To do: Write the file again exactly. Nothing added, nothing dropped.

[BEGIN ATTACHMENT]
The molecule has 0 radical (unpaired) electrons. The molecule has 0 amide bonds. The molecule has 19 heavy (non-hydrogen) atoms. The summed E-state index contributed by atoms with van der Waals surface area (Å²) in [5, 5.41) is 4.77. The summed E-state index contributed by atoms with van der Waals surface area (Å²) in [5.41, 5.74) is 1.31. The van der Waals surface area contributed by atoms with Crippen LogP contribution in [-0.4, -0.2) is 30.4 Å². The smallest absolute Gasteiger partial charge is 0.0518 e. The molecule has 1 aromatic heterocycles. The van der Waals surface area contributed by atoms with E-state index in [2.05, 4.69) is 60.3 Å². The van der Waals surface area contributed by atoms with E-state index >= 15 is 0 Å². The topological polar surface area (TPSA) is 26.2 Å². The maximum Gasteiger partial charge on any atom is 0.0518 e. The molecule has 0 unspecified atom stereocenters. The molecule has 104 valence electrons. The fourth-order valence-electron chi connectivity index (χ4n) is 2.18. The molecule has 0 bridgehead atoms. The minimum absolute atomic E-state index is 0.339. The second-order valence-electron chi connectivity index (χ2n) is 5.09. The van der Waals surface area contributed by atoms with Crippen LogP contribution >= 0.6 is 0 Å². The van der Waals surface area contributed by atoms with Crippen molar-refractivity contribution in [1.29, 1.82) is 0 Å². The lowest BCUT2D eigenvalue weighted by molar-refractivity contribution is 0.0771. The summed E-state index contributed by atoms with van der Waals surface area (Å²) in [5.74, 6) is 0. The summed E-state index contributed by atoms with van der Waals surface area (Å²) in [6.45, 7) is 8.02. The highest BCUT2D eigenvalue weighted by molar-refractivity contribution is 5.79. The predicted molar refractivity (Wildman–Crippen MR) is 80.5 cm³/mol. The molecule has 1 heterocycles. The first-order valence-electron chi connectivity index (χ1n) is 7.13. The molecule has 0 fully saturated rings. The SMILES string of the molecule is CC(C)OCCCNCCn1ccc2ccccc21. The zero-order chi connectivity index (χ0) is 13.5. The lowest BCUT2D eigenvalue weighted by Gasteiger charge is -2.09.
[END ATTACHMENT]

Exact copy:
The molecule has 0 radical (unpaired) electrons. The molecule has 0 amide bonds. The molecule has 19 heavy (non-hydrogen) atoms. The summed E-state index contributed by atoms with van der Waals surface area (Å²) in [5, 5.41) is 4.77. The summed E-state index contributed by atoms with van der Waals surface area (Å²) in [5.41, 5.74) is 1.31. The van der Waals surface area contributed by atoms with Crippen LogP contribution in [-0.4, -0.2) is 30.4 Å². The smallest absolute Gasteiger partial charge is 0.0518 e. The molecule has 1 aromatic heterocycles. The van der Waals surface area contributed by atoms with E-state index in [2.05, 4.69) is 60.3 Å². The van der Waals surface area contributed by atoms with E-state index >= 15 is 0 Å². The topological polar surface area (TPSA) is 26.2 Å². The maximum Gasteiger partial charge on any atom is 0.0518 e. The molecule has 0 unspecified atom stereocenters. The molecule has 104 valence electrons. The fourth-order valence-electron chi connectivity index (χ4n) is 2.18. The molecule has 0 bridgehead atoms. The minimum absolute atomic E-state index is 0.339. The second-order valence-electron chi connectivity index (χ2n) is 5.09. The van der Waals surface area contributed by atoms with Crippen LogP contribution >= 0.6 is 0 Å². The van der Waals surface area contributed by atoms with Crippen molar-refractivity contribution in [1.29, 1.82) is 0 Å². The lowest BCUT2D eigenvalue weighted by molar-refractivity contribution is 0.0771. The summed E-state index contributed by atoms with van der Waals surface area (Å²) in [5.74, 6) is 0. The summed E-state index contributed by atoms with van der Waals surface area (Å²) in [6.45, 7) is 8.02. The highest BCUT2D eigenvalue weighted by molar-refractivity contribution is 5.79. The predicted molar refractivity (Wildman–Crippen MR) is 80.5 cm³/mol. The molecule has 1 heterocycles. The first-order valence-electron chi connectivity index (χ1n) is 7.13. The molecule has 0 fully saturated rings. The SMILES string of the molecule is CC(C)OCCCNCCn1ccc2ccccc21. The zero-order chi connectivity index (χ0) is 13.5. The lowest BCUT2D eigenvalue weighted by Gasteiger charge is -2.09.